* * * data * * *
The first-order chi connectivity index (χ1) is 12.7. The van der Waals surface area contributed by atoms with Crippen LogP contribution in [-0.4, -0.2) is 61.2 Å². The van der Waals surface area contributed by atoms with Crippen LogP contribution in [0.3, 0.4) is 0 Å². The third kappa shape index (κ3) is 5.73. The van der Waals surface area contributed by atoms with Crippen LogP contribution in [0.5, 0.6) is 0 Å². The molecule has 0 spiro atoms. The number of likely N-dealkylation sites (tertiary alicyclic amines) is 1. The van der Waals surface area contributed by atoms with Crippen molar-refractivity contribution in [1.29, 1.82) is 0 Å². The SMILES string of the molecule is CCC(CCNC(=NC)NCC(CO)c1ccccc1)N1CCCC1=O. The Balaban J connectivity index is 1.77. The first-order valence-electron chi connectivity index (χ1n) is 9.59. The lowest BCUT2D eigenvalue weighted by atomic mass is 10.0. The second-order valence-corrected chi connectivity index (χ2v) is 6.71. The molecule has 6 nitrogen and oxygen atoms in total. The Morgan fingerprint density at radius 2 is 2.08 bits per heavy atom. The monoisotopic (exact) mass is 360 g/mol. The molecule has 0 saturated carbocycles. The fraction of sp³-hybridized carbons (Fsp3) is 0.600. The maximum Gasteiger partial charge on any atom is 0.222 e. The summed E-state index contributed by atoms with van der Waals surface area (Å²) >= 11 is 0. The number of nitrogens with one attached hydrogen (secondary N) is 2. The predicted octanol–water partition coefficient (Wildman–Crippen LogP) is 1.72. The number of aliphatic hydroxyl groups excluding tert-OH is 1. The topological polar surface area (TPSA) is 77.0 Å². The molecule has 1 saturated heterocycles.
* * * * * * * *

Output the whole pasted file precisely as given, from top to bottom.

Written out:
The first-order chi connectivity index (χ1) is 12.7. The van der Waals surface area contributed by atoms with Crippen LogP contribution in [-0.4, -0.2) is 61.2 Å². The van der Waals surface area contributed by atoms with Crippen LogP contribution in [0.3, 0.4) is 0 Å². The third kappa shape index (κ3) is 5.73. The van der Waals surface area contributed by atoms with Crippen LogP contribution in [0.5, 0.6) is 0 Å². The molecule has 0 spiro atoms. The number of likely N-dealkylation sites (tertiary alicyclic amines) is 1. The van der Waals surface area contributed by atoms with Crippen molar-refractivity contribution in [1.29, 1.82) is 0 Å². The SMILES string of the molecule is CCC(CCNC(=NC)NCC(CO)c1ccccc1)N1CCCC1=O. The Balaban J connectivity index is 1.77. The first-order valence-electron chi connectivity index (χ1n) is 9.59. The lowest BCUT2D eigenvalue weighted by atomic mass is 10.0. The second-order valence-corrected chi connectivity index (χ2v) is 6.71. The molecule has 6 nitrogen and oxygen atoms in total. The Morgan fingerprint density at radius 2 is 2.08 bits per heavy atom. The monoisotopic (exact) mass is 360 g/mol. The molecule has 0 saturated carbocycles. The fraction of sp³-hybridized carbons (Fsp3) is 0.600. The maximum Gasteiger partial charge on any atom is 0.222 e. The summed E-state index contributed by atoms with van der Waals surface area (Å²) >= 11 is 0. The number of nitrogens with one attached hydrogen (secondary N) is 2. The predicted octanol–water partition coefficient (Wildman–Crippen LogP) is 1.72. The number of aliphatic hydroxyl groups excluding tert-OH is 1. The topological polar surface area (TPSA) is 77.0 Å². The molecule has 1 saturated heterocycles.